City Garage Theatre in Santa Monica presents “The Penelopiad” by award-winning Canadian writer and “The Handmaid’s Tale” creator Margaret Atwood through Dec. 18. (Paul Rubenstein/Submitted)

City Garage uses Margaret Atwood play to give classical tale a new perspective

While it is a truism that history is written by the victors, some writers excel at reframing historical tales and mythological legends from different points of view.

Chief among those talents is Margaret Atwood, the award-winning Canadian writer and creator of “The Handmaid’s Tale.” The City Garage in Santa Monica is staging one of her works through Dec. 18. “The Penelopiad” is a retelling of “The Odyssey” from the viewpoint of the long-suffering wife of Odysseus and her 12 murdered handmaids.

By giving Penelope a modern, witty and pragmatic voice, the feminist icon transforms the politics of the Greek classic by letting the women involved tell the story. Now angry in Hades, these 13 spirits tell and retell their story, haunting the men who tormented them. 

“The Penelopiad” relates that while Odysseus is gallivanting the country fighting a war for the sake of Penelope’s beautiful, shameless and aggravating cousin Helen, Penelope is running the kingdom and raising their rebellious son. 

Odysseus gets to have adventures and play the hero, but Penelope has to deal with more than 100 brutal suitors. Then when the supposedly conquering hero returns home, Penelope and the 12 faithful maids pay a tragic price.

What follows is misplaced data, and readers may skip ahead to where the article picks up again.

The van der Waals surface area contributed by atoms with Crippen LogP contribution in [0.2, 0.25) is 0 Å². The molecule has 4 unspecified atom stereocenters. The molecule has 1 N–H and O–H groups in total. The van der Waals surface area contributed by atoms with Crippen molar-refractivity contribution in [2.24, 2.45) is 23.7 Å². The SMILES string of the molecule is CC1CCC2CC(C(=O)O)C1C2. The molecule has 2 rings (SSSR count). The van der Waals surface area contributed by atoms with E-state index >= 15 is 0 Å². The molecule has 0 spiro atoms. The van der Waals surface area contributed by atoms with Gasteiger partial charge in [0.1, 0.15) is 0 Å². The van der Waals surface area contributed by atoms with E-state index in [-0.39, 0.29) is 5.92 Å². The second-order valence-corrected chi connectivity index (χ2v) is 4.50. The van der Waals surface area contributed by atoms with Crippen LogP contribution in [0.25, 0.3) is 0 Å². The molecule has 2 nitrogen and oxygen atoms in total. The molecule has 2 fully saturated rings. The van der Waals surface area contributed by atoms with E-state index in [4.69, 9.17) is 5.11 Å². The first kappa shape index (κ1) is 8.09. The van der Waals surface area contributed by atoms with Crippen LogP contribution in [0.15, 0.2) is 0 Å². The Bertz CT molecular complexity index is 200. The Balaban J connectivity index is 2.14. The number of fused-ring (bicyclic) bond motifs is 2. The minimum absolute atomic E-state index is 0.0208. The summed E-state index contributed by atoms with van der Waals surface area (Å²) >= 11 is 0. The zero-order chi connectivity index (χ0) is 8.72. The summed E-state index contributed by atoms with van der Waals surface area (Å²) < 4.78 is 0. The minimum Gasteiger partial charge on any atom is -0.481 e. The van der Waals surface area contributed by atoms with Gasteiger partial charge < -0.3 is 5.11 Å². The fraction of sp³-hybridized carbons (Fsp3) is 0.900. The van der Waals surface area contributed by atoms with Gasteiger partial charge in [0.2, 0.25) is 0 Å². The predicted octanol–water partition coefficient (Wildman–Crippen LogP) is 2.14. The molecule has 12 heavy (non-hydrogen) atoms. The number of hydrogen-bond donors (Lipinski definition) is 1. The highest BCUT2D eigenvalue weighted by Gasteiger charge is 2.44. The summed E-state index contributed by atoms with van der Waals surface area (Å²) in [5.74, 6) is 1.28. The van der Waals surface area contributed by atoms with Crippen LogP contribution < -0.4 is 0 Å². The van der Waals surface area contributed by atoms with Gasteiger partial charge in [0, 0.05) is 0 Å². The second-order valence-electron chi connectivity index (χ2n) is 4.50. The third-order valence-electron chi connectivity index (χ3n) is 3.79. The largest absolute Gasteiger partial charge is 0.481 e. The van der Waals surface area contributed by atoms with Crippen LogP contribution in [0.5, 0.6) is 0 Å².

Directed by artistic director Frédérique Michel and produced by executive director Charles Duncombe, “The Penelopiad” is performed by an all-female cast.

“One of the attractions of this play is that we have 13 women on stage and they are playing all the parts,” Michel said. “They’re playing the men and the women. It’s really incredible and epic. It has 32 scenes and they’re all very intense. There are several musical numbers which is very new for me. It’s a fantastic tale.”

The play, Duncombe added, is filled with gender politics that allows women to portray their oppressors, revealing the violence and abuse of the men in their lives.

“But instead of being victims, they’re actually taking control of their own story,” Duncombe said.

The production, they warn, does have nudity, though it is done in a tasteful, classical Greek manner. 

“It’s done in a sense of the pagan culture out of which the mythology emerges,” Duncombe said. “There was a sense of the body in ancient Greece and in classical times. The way Frédérique is using it aligns with that cultural origin. It’s not in any sense exploitative or sexualized. It’s that pagan comfort with the natural world, the body and sexuality itself.”

Perhaps more disturbing is the play’s violence.

“They have a very violent scene where they are portraying men raping a woman,” Michel said. “It shows the reality of the brutality of men because that is what happened then. They are actually re-acting the scenes, re-acting battles when they were fighting with a horse. They are doing a lot of things on stage. Penelope is telling the story while the 12 maids are recreating the scenes.”

Duncombe said that because these spirits are trapped in Hades for all eternity, they are endlessly replaying the story as a way of exorcising their demons, but they remain trapped in their story.